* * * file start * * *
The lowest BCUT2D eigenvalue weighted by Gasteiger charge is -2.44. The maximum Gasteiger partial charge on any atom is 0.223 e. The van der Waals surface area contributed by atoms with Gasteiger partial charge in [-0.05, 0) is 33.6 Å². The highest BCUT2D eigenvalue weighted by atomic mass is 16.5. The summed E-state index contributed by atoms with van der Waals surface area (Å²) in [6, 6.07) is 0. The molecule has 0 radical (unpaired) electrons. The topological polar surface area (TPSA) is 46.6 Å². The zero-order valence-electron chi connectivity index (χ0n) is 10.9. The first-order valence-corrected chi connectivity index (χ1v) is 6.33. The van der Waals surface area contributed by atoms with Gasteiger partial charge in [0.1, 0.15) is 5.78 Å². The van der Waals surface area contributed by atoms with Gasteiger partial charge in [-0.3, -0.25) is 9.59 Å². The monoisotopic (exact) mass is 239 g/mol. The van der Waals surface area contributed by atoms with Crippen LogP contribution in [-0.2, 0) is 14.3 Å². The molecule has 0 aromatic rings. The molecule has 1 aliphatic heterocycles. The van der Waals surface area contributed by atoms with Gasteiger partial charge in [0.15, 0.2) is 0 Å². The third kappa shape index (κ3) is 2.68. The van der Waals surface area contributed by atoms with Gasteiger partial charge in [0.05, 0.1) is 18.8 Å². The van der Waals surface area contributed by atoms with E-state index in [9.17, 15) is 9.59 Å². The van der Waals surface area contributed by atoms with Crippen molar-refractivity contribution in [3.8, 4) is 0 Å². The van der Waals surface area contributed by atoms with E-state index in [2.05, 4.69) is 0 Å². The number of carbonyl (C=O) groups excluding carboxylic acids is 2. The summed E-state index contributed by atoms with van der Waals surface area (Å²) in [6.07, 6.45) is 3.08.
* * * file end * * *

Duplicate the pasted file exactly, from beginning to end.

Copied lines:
The lowest BCUT2D eigenvalue weighted by Gasteiger charge is -2.44. The maximum Gasteiger partial charge on any atom is 0.223 e. The van der Waals surface area contributed by atoms with Gasteiger partial charge in [-0.05, 0) is 33.6 Å². The highest BCUT2D eigenvalue weighted by atomic mass is 16.5. The summed E-state index contributed by atoms with van der Waals surface area (Å²) in [6, 6.07) is 0. The molecule has 0 radical (unpaired) electrons. The topological polar surface area (TPSA) is 46.6 Å². The zero-order valence-electron chi connectivity index (χ0n) is 10.9. The first-order valence-corrected chi connectivity index (χ1v) is 6.33. The van der Waals surface area contributed by atoms with Gasteiger partial charge in [0.1, 0.15) is 5.78 Å². The van der Waals surface area contributed by atoms with Gasteiger partial charge in [-0.3, -0.25) is 9.59 Å². The monoisotopic (exact) mass is 239 g/mol. The van der Waals surface area contributed by atoms with Crippen LogP contribution in [-0.2, 0) is 14.3 Å². The molecule has 0 aromatic rings. The molecule has 1 aliphatic heterocycles. The van der Waals surface area contributed by atoms with Gasteiger partial charge in [0.15, 0.2) is 0 Å². The third kappa shape index (κ3) is 2.68. The van der Waals surface area contributed by atoms with Gasteiger partial charge in [0.05, 0.1) is 18.8 Å². The van der Waals surface area contributed by atoms with E-state index in [9.17, 15) is 9.59 Å². The van der Waals surface area contributed by atoms with Crippen molar-refractivity contribution in [3.8, 4) is 0 Å². The van der Waals surface area contributed by atoms with E-state index in [2.05, 4.69) is 0 Å². The number of carbonyl (C=O) groups excluding carboxylic acids is 2. The summed E-state index contributed by atoms with van der Waals surface area (Å²) in [6.07, 6.45) is 3.08.